A jewel of the Mojave Desert, Death Valley National Park offers up fascinating geology, surreal and otherworldly landscapes, and surprising biodiversity within an accessible, varied, and quite extensive landscape. The park’s topography, with narrow canyons, towering mountain ranges, surreal playas, and vast sand dunes, offers hours of changing light each day, which will provide our group with extended opportunities for photography.
This retreat-style workshop has been designed to allow time for exploring this dynamic landscape, engaging in the creative process, experimenting with new ideas and techniques, and creating photographs of nature’s small scenes. We will seek out intimate landscapes, telephoto landscapes, abstract renditions of natural subjects, portraits of plants and trees, and macro subjects. Your three instructors, David Kingham, Jennifer Renwick, and Sarah Marino, are partnering on this unique offering to guide you in creating a personally meaningful, creative portfolio of Death Valley’s inspiring landscapes. David, Jennifer, and Sarah all bring extensive experience exploring Death Valley and a deep love for the place that sets them apart from other photographers offering workshops in this area.
Although grand landscapes will not be our focus, we will take advantage of the soft light at the edges of the day along with changing (and harsher) light throughout the rest of the day to help expand your creative abilities and the group’s photographic opportunities. During our time in the field, we will share lessons on learning how to see smaller scenes in nature, composition, working with a broad range of lighting conditions, and overcoming technical challenges.
In addition to finding and photographing the best small scenes that Death Valley National Park has to offer, personal expression, exploring creativity, and experimentation will be top learning priorities for this workshop. The workshop will include extensive time in the field (two to three extended field sessions on each full day), guided lessons to extend your learning, time for personal exploration, and formal instruction on photo processing. We will also share many meals to allow time for discussion about all topics related to photography, travel, and the places we are visiting.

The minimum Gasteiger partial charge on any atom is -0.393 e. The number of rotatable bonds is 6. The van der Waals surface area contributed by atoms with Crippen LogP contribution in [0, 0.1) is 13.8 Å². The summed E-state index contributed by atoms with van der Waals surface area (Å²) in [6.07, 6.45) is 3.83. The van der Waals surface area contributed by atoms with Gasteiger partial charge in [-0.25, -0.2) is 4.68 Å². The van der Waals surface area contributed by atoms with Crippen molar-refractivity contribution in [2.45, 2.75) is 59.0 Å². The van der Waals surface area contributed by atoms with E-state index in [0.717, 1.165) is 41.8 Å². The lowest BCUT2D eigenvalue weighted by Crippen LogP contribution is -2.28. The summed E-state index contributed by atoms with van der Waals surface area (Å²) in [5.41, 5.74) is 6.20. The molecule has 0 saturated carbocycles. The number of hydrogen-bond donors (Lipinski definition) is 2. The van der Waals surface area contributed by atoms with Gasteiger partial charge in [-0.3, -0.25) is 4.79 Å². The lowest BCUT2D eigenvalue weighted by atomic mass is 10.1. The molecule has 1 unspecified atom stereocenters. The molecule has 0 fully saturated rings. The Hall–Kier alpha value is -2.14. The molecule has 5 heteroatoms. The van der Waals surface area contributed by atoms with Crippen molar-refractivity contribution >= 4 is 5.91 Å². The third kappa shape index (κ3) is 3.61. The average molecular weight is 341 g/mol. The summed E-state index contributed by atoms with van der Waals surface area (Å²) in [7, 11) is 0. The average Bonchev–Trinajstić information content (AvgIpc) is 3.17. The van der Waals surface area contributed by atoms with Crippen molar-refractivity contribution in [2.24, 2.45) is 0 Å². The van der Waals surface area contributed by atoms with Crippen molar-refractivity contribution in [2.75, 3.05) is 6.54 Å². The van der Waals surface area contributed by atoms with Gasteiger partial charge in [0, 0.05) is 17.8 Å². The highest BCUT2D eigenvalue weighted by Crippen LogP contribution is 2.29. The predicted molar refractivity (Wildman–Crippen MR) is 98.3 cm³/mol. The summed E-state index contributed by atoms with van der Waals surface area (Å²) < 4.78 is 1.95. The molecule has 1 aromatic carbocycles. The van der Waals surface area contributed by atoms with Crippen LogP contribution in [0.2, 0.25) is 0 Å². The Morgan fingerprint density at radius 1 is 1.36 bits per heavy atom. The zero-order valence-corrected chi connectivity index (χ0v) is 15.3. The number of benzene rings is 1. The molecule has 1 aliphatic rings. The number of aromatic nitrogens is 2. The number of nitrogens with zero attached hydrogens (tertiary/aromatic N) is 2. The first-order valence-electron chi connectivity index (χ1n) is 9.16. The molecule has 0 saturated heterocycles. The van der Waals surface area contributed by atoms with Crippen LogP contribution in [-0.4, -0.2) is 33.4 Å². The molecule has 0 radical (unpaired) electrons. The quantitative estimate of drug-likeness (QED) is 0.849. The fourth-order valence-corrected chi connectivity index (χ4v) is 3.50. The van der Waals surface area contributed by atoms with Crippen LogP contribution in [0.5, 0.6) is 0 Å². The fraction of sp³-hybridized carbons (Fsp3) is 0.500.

What you Will Learn
In the Field
- How to expand your visual exploration skills and improve your ability to see and photograph nature’s smaller scenes
- Approaches for enhancing your creativity and learning through experimentation
- How to read a scene to create compelling compositions using shapes, lines, visual mass, texture, and more
- How to utilize weather information to make location decisions
- How to photograph a wide variety of scenes under all different kinds of lighting conditions
- How to use apps to scout out your own locations and plan future photography outings
- How to use a broad range of lenses to photograph smaller scenes within nature
- How to use filters for creative effect, including polarizers and neutral density filters
- Depth of field and hyperfocal distance to help you create sharp photos
- Overcoming technical challenges specific to photographing small scenes, including achieving maximum sharpness using focus stacking
- Identifying the best light and how to expose correctly
Post Processing for Beginners
- Making dull RAW files pop in Lightroom using the tools in the Develop module
- How to keep your files organized
- Use of local adjustments for dodging & burning, and many more creative opportunities
- Using white balance to create mood in your images
- How to properly sharpen and reduce noise for maximum image quality
- Exposure blending using HDR for natural looking results
Post Processing for Advanced Users
- How to use processing techniques to develop a cohesive portfolio of work that aligns with your photographic style and creative vision
- Exposure blending using luminosity masks to create balanced, natural-looking images
- Focus stacking using Photoshop, Zerene Stacker, and Helicon Focus for maximum depth of field
- Creative burning and dodging techniques to bring focus to your subject
- Emphasizing drama and mood through processing choices (advanced color adjustments, light bleed, Orton effect, and other techniques)
- Using midtone contrast adjustments to make images pop off the screen
- Black and white processing using Photoshop
- Sharpening for web and print